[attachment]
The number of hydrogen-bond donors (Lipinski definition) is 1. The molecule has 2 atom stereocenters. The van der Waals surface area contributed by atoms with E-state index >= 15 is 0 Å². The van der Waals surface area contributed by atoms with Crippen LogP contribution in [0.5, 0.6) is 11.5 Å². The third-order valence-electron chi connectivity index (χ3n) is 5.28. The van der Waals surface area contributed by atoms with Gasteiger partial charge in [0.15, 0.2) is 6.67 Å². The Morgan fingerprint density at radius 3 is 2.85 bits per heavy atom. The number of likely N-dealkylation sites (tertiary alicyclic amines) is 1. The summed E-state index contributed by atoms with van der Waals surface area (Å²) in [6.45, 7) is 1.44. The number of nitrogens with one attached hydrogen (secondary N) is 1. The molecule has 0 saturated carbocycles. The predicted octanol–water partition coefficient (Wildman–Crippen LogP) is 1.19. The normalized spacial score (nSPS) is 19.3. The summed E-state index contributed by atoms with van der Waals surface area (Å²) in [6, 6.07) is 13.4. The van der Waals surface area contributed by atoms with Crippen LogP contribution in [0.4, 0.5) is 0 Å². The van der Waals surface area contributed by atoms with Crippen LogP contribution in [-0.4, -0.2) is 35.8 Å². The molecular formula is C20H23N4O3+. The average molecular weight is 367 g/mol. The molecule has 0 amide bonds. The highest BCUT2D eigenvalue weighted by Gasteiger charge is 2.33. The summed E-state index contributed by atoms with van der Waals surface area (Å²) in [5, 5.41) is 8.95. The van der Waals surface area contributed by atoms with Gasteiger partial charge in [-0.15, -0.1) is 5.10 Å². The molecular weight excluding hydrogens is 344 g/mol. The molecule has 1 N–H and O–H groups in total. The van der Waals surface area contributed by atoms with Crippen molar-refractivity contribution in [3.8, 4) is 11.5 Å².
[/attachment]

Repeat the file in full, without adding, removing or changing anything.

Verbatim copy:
The number of hydrogen-bond donors (Lipinski definition) is 1. The molecule has 2 atom stereocenters. The van der Waals surface area contributed by atoms with E-state index >= 15 is 0 Å². The van der Waals surface area contributed by atoms with Crippen LogP contribution in [0.5, 0.6) is 11.5 Å². The third-order valence-electron chi connectivity index (χ3n) is 5.28. The van der Waals surface area contributed by atoms with Gasteiger partial charge in [0.15, 0.2) is 6.67 Å². The Morgan fingerprint density at radius 3 is 2.85 bits per heavy atom. The number of likely N-dealkylation sites (tertiary alicyclic amines) is 1. The summed E-state index contributed by atoms with van der Waals surface area (Å²) in [6.45, 7) is 1.44. The number of nitrogens with one attached hydrogen (secondary N) is 1. The molecule has 0 saturated carbocycles. The predicted octanol–water partition coefficient (Wildman–Crippen LogP) is 1.19. The normalized spacial score (nSPS) is 19.3. The summed E-state index contributed by atoms with van der Waals surface area (Å²) in [6, 6.07) is 13.4. The van der Waals surface area contributed by atoms with Crippen LogP contribution in [0.4, 0.5) is 0 Å². The van der Waals surface area contributed by atoms with Crippen LogP contribution in [-0.4, -0.2) is 35.8 Å². The molecular formula is C20H23N4O3+. The average molecular weight is 367 g/mol. The molecule has 0 amide bonds. The highest BCUT2D eigenvalue weighted by Gasteiger charge is 2.33. The summed E-state index contributed by atoms with van der Waals surface area (Å²) in [5, 5.41) is 8.95. The van der Waals surface area contributed by atoms with Gasteiger partial charge in [-0.15, -0.1) is 5.10 Å². The molecular weight excluding hydrogens is 344 g/mol. The molecule has 1 N–H and O–H groups in total. The van der Waals surface area contributed by atoms with Crippen molar-refractivity contribution in [3.8, 4) is 11.5 Å².